Poetry: Memory in 324 Words by Adil Hasan


Memory in 324 Words

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Adil Hasan was born in 1971 in Shillong, north-east India and has made Bangalore his home for the past eighteen years. He is a visual artist and freelance writer, having previously worked in the banking industry. Escape The Dark, an exhibition of his digital art was held in 2014. He is presently working on a mixed media project titled Great Industrial Dreams which pairs artwork with speculative prose and poetry. 

 

Memory in 324 Words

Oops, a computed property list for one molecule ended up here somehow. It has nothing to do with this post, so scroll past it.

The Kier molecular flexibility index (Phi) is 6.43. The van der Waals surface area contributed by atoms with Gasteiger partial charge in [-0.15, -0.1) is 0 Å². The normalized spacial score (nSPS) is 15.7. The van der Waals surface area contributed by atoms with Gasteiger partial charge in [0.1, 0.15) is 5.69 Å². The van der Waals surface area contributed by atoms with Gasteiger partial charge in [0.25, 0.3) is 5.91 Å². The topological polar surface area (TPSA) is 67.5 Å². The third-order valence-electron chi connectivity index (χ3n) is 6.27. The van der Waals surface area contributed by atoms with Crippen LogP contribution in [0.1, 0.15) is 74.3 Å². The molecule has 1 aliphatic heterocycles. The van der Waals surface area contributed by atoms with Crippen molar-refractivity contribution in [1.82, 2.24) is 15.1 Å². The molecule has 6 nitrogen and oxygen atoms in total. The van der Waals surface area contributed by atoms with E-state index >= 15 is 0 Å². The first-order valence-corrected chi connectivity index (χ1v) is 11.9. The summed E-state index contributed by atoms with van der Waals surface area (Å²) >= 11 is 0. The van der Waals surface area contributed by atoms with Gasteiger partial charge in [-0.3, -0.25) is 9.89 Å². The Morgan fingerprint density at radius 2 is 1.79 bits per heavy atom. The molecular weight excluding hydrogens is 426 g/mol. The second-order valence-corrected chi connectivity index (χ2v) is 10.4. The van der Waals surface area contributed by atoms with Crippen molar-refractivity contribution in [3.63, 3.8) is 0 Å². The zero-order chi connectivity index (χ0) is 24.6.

There is in my hometown the university which has an administrative office that is publicly known and identified with the building it is housed in and named after a metal accessory worn only by equestrian animals, in the shape of a curve which is in the centre of the hilly town, in the old colonial headquarters at the centre of town inhabited by the state government and the central government offices in buildings of differing architectural styles, some with sloping grey tin roofs built in the provincial style with clumps of white moss and stray sparrows perched on perpendicular chimneys billowing smoke in the frosty mornings, large kettles of tea steaming over wood fires at the base, others ramshackle remnants of the pre-independence era, except for the Vice-Chancellor’s Secretariat set apart from the equine structure in new cream or some would say apple-white distemper, a four-storied concrete structure diametrically opposite the Water Resources and Renewable Energy Department building that has a viewing gallery at the top on the terrace with large glass windows the height of large men, though I have never seen any man or women at that height from the view afforded to me from the road leading down but through which I have often viewed bits of white cloud sailing from one window to the next till they move out into the universalising frame of blue sky, I having gone on then from multiple visions of bulbous clouds at age sixteen to paint my impression of the building in diluted water-colours with camel hair brushes in an oversized drawing book against nothing but the blue sky, with the digits of the numerals between 0 and 99 in various sizes and orientations penciled in subtly above a sandy outcrop and a red 1930s Bentley lying abandoned and driverless with the soft top rolled back to reveal upholstered seats still plush and leathery but the bonnet gone spotty black-brown and rusty with advancing age.